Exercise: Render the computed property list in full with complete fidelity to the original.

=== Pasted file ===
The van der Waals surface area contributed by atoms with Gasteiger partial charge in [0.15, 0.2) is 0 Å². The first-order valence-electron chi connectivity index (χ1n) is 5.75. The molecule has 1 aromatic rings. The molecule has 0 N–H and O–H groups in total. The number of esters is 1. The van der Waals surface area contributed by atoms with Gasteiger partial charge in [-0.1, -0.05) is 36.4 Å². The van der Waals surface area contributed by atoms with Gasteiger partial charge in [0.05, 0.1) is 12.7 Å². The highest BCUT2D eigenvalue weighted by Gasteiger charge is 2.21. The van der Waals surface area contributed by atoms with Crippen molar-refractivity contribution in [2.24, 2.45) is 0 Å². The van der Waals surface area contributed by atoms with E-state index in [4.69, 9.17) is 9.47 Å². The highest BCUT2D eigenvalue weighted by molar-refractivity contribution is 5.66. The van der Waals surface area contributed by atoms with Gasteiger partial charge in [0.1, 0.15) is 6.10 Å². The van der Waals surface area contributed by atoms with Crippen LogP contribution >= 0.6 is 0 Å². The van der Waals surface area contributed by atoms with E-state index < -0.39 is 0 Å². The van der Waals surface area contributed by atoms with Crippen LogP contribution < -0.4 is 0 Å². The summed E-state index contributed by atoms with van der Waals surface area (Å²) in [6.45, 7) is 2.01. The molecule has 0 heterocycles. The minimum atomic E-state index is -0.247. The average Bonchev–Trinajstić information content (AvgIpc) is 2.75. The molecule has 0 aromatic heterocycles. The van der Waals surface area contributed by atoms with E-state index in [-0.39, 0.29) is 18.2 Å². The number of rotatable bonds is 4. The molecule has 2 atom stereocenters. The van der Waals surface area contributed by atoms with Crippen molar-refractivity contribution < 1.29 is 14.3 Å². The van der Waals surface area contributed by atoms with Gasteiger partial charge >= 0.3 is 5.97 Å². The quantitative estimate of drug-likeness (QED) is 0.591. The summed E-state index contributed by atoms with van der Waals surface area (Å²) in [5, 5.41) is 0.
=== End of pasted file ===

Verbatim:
The van der Waals surface area contributed by atoms with Gasteiger partial charge in [0.15, 0.2) is 0 Å². The first-order valence-electron chi connectivity index (χ1n) is 5.75. The molecule has 1 aromatic rings. The molecule has 0 N–H and O–H groups in total. The number of esters is 1. The van der Waals surface area contributed by atoms with Gasteiger partial charge in [-0.1, -0.05) is 36.4 Å². The van der Waals surface area contributed by atoms with Gasteiger partial charge in [0.05, 0.1) is 12.7 Å². The highest BCUT2D eigenvalue weighted by Gasteiger charge is 2.21. The van der Waals surface area contributed by atoms with Crippen molar-refractivity contribution in [2.24, 2.45) is 0 Å². The van der Waals surface area contributed by atoms with E-state index in [4.69, 9.17) is 9.47 Å². The highest BCUT2D eigenvalue weighted by molar-refractivity contribution is 5.66. The van der Waals surface area contributed by atoms with Gasteiger partial charge in [0.1, 0.15) is 6.10 Å². The van der Waals surface area contributed by atoms with Crippen LogP contribution >= 0.6 is 0 Å². The van der Waals surface area contributed by atoms with E-state index < -0.39 is 0 Å². The van der Waals surface area contributed by atoms with Crippen LogP contribution < -0.4 is 0 Å². The summed E-state index contributed by atoms with van der Waals surface area (Å²) in [6.45, 7) is 2.01. The molecule has 0 heterocycles. The minimum atomic E-state index is -0.247. The average Bonchev–Trinajstić information content (AvgIpc) is 2.75. The molecule has 0 aromatic heterocycles. The van der Waals surface area contributed by atoms with E-state index in [-0.39, 0.29) is 18.2 Å². The number of rotatable bonds is 4. The molecule has 2 atom stereocenters. The van der Waals surface area contributed by atoms with Crippen molar-refractivity contribution < 1.29 is 14.3 Å². The van der Waals surface area contributed by atoms with Gasteiger partial charge >= 0.3 is 5.97 Å². The quantitative estimate of drug-likeness (QED) is 0.591. The summed E-state index contributed by atoms with van der Waals surface area (Å²) in [5, 5.41) is 0.